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600 Capitol Way North, Olympia, WA 98501-1091

This document is provided for archival purposes only.
Archived documents do not reflect current WDFW regulations or policy and may contain factual inaccuracies.

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April 15, 2010
Contact: Pat Pattillo, WDFW, (360) 902-2705
Tony Meyer, NWIFC, (360) 438-1180

Treaty tribes, state develop
conservation-based salmon fisheries

PORTLAND – A package of 2010 salmon fisheries designed to protect weak salmon runs while still providing limited harvest opportunities for treaty tribal and state sport and commercial fishers was completed by the co-managers today in Portland.

The conservation-based package focuses state and tribal salmon fishing opportunities on abundant runs of wild and hatchery salmon expected to return to Washington’s waters this year. Those include coho returns to portions of Puget Sound, and fall chinook making their way along the coast to the Columbia River.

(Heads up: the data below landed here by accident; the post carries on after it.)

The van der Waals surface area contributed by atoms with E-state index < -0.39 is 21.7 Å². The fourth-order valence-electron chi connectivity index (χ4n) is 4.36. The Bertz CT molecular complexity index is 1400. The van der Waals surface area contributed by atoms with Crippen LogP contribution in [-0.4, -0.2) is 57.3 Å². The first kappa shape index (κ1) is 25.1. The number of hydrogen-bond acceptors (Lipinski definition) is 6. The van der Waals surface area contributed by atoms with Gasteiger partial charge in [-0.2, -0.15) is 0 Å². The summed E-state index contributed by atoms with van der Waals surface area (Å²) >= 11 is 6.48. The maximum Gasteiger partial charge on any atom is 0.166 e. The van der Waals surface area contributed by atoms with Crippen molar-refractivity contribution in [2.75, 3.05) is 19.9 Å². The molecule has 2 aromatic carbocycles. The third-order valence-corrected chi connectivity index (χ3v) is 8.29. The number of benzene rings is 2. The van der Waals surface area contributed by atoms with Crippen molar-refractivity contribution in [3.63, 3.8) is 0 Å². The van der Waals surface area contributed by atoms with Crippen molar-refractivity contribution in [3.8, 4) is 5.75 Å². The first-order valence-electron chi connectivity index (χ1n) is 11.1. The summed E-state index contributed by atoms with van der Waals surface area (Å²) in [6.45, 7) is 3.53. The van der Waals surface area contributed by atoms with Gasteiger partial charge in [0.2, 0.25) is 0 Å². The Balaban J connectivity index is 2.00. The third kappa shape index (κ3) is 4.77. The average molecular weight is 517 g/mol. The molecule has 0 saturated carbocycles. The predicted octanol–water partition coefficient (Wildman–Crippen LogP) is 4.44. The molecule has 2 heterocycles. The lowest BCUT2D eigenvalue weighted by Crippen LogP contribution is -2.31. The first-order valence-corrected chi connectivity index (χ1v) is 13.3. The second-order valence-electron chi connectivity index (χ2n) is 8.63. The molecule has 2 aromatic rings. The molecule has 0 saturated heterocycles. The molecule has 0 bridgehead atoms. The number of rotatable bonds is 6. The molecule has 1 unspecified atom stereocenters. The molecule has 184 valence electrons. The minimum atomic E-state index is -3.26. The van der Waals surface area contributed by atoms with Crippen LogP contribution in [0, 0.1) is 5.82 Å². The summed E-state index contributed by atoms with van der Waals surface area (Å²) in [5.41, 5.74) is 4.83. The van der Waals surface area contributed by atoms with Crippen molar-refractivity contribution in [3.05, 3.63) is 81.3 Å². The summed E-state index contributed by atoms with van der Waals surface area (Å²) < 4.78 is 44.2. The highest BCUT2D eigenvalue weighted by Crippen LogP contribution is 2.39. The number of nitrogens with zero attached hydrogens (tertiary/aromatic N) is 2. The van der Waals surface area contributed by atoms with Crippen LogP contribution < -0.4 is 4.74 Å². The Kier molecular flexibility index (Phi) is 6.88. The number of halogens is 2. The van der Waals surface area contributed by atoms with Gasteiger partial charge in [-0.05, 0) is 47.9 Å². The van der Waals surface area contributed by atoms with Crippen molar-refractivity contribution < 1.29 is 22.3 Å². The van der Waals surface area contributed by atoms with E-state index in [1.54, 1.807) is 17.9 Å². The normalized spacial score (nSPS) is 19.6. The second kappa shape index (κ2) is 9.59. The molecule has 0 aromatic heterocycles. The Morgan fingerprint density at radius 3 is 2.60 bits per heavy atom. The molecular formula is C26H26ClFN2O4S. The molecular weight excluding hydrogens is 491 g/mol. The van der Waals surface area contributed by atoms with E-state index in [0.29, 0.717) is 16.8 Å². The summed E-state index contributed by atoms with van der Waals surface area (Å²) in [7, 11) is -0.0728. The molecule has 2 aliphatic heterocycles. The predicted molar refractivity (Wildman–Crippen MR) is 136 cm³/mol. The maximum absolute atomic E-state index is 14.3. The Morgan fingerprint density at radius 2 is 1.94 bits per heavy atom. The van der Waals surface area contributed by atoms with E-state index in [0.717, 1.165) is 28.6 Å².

While these and other runs are expected to provide good fishing opportunities this summer, state and tribal salmon fisheries throughout Washington’s waters will continue to be constrained to protect weak salmon stocks.

“This package of state and tribal salmon fisheries reflects the co-managers continuing commitment to recover depressed salmon populations,” said Phil Anderson, WDFW director. “As we continue to work toward that goal, we will ensure that our salmon fisheries meet or exceed conservation objectives for wild salmon.”

Overall, state and tribal salmon fishing opportunities this year in Puget Sound and on the coast will be similar to last year. But there will be some changes.

Unlike last year, there will not be state and tribal fisheries for summer chinook on the Skagit River because of low salmon returns expected back to the river this year. Last summer, anglers and tribal fishers had limited fishing opportunities for chinook on the Skagit River – the first summer chinook opener in 16 years.

“The returns just aren’t there to support summer chinook fisheries in the Skagit this year,” said Lorraine Loomis, fisheries manager for the Swinomish Tribe. “As important as these fisheries are to all of us, we must conserve these salmon for the good of the resource and future generations.”

Restoring and protecting salmon spawning and rearing habitat also is critical to rebuilding salmon stocks, said state and tribal co-managers.

“Conservative fisheries must go hand-in-hand with habitat restoration and protection so that we can continue to progress toward our goal of salmon recovery,” Loomis said.